As consumer buying habits move from the physical world to cyberspace, concerns are being raised in some quarters that criminals will seize emerging Internet payment media as a means of laundering the proceeds of their nefarious deeds.
Digital cash, warn some experts, poses a threat to every government agency in the world involved in the war on drugs and anti-money laundering activities. If not today, as electronic cash systems are popularized, criminals could be lured easily by the instantaneous and potentially anonymous means by which illicit funds could be moved, domestically or internationally. "Should electronic cash ever amount to much, it would be trivial to do all sorts of criminal-type activities as far as money laundering goes," says Charles Watt, chief scientist of Atlanta-based Security First Technologies. Criminals armed with an e-cash account and a computer, he says, could initiate thousands of small-dollar purchases within minutes, which could then be discounted for "clean" cash.
But not everyone agrees. "I just don't see it yet," says Richard Insley, vp of Richmond, VA-based Signet Banking Corp. The Internet certainly provides a means through which criminals can coordinate plans, even money laundering schemes. But to expect that drug smugglers and other criminals would convert greenbacks to digital cash and then shop around the Web for small-dollar items that could be reconverted back to cash, at a discount, is unrealistic, he says. It would be far more efficient to pack up cash in suitcases and smuggle it out of the country, argue nay-sayers, or to break the money up into a few dozen international wire transfers.
Nevertheless, money laundering is big business. No one can say precisely how much dirty money is laundered through the international payments system each year, but most experts agree the amounts tally to hundreds of billions of dollars. Internet commerce, on the other hand, remains relatively meager by comparison. New York-based research firm Jupiter Communications predicts that on-line commerce will be a $7.3 billion market by 2000; about half of that business will be transacted using smart cards, e-cash and e-checks. Jupiter estimates that, by the turn of the century, 80 percent of all on-line transactions will fall below the $10 price range and that half of those transactions will be covered using e-cash. "Right now, there is so little money in these types of systems," says Anne Friedman, a Chase Manhattan Bank vp who serves as vice chair of the National Automated Clearing House Association's Internet Council. "Until you actually have proliferate use of this kind of currency, you won't have any money laundering problems." Even then, it could be a stretch to expect crooks to shift their focus to e-cash. "Criminals like inefficiency," she says. "And these (e-cash systems) are very efficient systems."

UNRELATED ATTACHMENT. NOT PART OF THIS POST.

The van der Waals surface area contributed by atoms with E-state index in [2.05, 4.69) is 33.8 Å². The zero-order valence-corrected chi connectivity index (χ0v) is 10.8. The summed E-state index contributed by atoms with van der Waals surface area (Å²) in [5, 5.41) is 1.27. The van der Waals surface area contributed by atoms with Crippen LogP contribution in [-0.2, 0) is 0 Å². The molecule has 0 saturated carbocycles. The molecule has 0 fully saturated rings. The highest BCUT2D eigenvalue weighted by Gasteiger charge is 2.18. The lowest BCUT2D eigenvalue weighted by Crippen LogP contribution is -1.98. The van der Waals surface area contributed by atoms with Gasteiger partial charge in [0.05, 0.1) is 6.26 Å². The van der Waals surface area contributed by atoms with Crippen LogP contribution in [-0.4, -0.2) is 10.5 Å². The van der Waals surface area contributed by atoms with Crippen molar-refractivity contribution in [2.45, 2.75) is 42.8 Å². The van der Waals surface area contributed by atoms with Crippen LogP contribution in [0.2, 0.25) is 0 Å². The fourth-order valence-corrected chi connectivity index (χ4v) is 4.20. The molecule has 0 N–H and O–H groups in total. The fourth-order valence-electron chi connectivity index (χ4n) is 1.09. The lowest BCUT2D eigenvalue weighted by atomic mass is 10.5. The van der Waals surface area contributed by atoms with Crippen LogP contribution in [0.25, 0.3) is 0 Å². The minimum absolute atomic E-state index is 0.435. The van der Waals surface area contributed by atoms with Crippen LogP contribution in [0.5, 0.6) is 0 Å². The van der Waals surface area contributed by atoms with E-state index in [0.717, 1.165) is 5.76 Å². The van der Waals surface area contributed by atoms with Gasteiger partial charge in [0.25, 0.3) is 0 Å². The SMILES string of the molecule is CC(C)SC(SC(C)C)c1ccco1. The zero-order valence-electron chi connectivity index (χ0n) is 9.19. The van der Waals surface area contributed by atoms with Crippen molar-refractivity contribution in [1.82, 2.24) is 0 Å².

The federal government isn't yet sounding any alarms over prospects that e-cash systems will become conduits for money laundering. "To our knowledge there isn't any money laundering going on" through these new payment media, says Carolyn Savage, a spokeswoman for the Financial Crimes Enforcement Network (FinCEN), a U.S. Treasury Department agency.
But FinCEN is keeping tabs on developments in electronic cash, with an eye toward money laundering possibilities. Earlier this year, the agency and its counterparts in two dozen other countries, known collectively as the Financial Action Task Force, began meeting with e-money experts to get a handle on how these emerging technologies will effect the war on money laundering.
In the U.S., money laundering rules focus primarily on cash transactions. Federal law requires banks to file special reports with the Treasury detailing cash transactions by a lone customer totaling $10,000 or more a day. Banks also are required to keep records on international wire transfer customers, and customers buying large numbers of official checks with cash.
Many of the e-money systems now under development can likewise provide audit trails of transaction activity, while simultaneously assuring users a modicum of anonymity, says Richard Crone, vp and general manager, CyberCash Inc. "To mitigate the risk of money laundering, you have to have the active controls and compensating controls of a financial institution," he says. With the CyberCash and Mondex products, for example, active controls are established by limits on how much cash can be loaded onto the instruments, typically about $100. Compensating controls kick-in later, allowing providers to review all of a user's transactions over the course of a day to see if, for example, those transactions total $10,000. "Just as banks serve as guardians at the teller station," he says, "they can be guardians on the Net, if the electronic cash process involves the bank."